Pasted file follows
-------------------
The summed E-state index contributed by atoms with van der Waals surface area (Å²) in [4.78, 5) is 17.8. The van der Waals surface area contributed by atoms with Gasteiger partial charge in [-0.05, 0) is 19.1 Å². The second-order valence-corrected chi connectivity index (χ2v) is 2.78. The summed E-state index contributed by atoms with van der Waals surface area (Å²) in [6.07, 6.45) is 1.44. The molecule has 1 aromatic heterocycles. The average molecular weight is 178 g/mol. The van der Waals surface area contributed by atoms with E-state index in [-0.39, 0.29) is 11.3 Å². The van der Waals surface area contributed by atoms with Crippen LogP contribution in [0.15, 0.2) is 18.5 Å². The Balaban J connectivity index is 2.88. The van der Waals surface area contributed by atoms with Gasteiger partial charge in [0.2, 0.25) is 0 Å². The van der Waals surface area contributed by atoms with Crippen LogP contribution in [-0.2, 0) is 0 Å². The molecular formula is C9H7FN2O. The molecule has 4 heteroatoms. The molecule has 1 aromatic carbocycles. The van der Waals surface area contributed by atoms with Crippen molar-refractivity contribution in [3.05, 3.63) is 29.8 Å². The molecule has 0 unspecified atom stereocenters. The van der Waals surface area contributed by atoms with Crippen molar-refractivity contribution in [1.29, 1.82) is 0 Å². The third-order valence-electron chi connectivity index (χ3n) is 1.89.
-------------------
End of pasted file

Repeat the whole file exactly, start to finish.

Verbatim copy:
The summed E-state index contributed by atoms with van der Waals surface area (Å²) in [4.78, 5) is 17.8. The van der Waals surface area contributed by atoms with Gasteiger partial charge in [-0.05, 0) is 19.1 Å². The second-order valence-corrected chi connectivity index (χ2v) is 2.78. The summed E-state index contributed by atoms with van der Waals surface area (Å²) in [6.07, 6.45) is 1.44. The molecule has 1 aromatic heterocycles. The average molecular weight is 178 g/mol. The van der Waals surface area contributed by atoms with E-state index in [-0.39, 0.29) is 11.3 Å². The van der Waals surface area contributed by atoms with Crippen LogP contribution in [0.15, 0.2) is 18.5 Å². The Balaban J connectivity index is 2.88. The van der Waals surface area contributed by atoms with Gasteiger partial charge in [0.2, 0.25) is 0 Å². The van der Waals surface area contributed by atoms with Crippen LogP contribution in [-0.2, 0) is 0 Å². The molecular formula is C9H7FN2O. The molecule has 4 heteroatoms. The molecule has 1 aromatic carbocycles. The van der Waals surface area contributed by atoms with Crippen molar-refractivity contribution in [3.05, 3.63) is 29.8 Å². The molecule has 0 unspecified atom stereocenters. The van der Waals surface area contributed by atoms with Crippen molar-refractivity contribution in [1.29, 1.82) is 0 Å². The third-order valence-electron chi connectivity index (χ3n) is 1.89.